Tuesday, July 3, 2007
Shooting Kinski #4: Richard Suzuki
With the possible exception of Francis Lai's score, the best thing about Nastassja's fourth film, PASSION FLOWER HOTEL, is the lovely photography of cinematographer Richard Suzuki.
I have been unable to locate much information on Suzuki. IMDB only lists him as having four credits with PASSION FLOWER HOTEL being his last. I have seen the other three also and they are the great 1968 documentary on Muhammad Ali, THE GREATEST, the fun Jane Birkin film, CATHERINE AND CO. and the real winner of the bunch, Just Jaeckin's EMMANUELLE.
It is clear that the man responsible for the lush and incredibly beautiful soft focus photography of EMMANUELLE is also responsible for PASSION FLOWER HOTEL. Even at its most inane, the film is incredible to look at and Suzuki photographs Kinski wonderfully. Particularly effective is the train sequence at the beginning where the cross cutting between the rural Austrian countryside, the compartmentalized train and Kinski's expressive face play off wonderfully together. Most noteworthy is the film's climatic love scene which, in Suzuki's hands, is a perfect example of how to photograph the human body with the most cinematic uses of shadows, colors and lights.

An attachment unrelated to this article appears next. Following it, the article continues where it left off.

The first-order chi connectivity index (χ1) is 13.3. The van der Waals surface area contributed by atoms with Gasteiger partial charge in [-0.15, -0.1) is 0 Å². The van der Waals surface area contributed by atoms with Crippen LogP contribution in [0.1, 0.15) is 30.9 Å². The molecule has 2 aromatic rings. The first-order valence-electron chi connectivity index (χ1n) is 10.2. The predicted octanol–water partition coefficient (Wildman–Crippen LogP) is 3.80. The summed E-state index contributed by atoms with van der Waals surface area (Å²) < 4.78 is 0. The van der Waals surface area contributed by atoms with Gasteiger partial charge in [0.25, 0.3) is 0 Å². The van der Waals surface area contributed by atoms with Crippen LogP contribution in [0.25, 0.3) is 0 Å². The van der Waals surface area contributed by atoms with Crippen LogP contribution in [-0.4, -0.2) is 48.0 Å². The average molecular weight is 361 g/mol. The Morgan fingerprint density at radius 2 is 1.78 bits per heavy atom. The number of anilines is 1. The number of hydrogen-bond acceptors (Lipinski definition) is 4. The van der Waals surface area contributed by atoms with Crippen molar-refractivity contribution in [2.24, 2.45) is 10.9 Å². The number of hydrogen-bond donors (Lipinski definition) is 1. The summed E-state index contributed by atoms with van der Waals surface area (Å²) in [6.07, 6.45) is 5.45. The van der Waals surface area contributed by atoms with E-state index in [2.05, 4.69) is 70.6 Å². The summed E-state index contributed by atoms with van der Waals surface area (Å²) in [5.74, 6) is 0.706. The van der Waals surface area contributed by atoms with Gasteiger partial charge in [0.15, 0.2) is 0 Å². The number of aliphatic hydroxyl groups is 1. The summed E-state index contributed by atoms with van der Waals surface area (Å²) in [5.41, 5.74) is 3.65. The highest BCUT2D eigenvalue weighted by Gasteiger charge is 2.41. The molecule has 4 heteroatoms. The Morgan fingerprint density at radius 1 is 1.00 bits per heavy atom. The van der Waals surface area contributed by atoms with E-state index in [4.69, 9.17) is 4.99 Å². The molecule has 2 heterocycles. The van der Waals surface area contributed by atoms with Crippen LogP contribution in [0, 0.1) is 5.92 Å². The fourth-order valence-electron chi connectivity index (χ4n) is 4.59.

It has been frustrating attempting to find out information on this man and what happened to him. He was obviously a very talented photographer and his work, specifically on EMMANUELLE, influenced a lot of different films and filmmakers. His work in his three features from the seventies reminds me very much of David Hamilton's work from the same period.
PASSION FLOWER HOTEL might be one of Nastassja's weaker earlier films but at the very least it gave her the opportunity to once again be photographed by a fine, if less than prolific, cinematographer.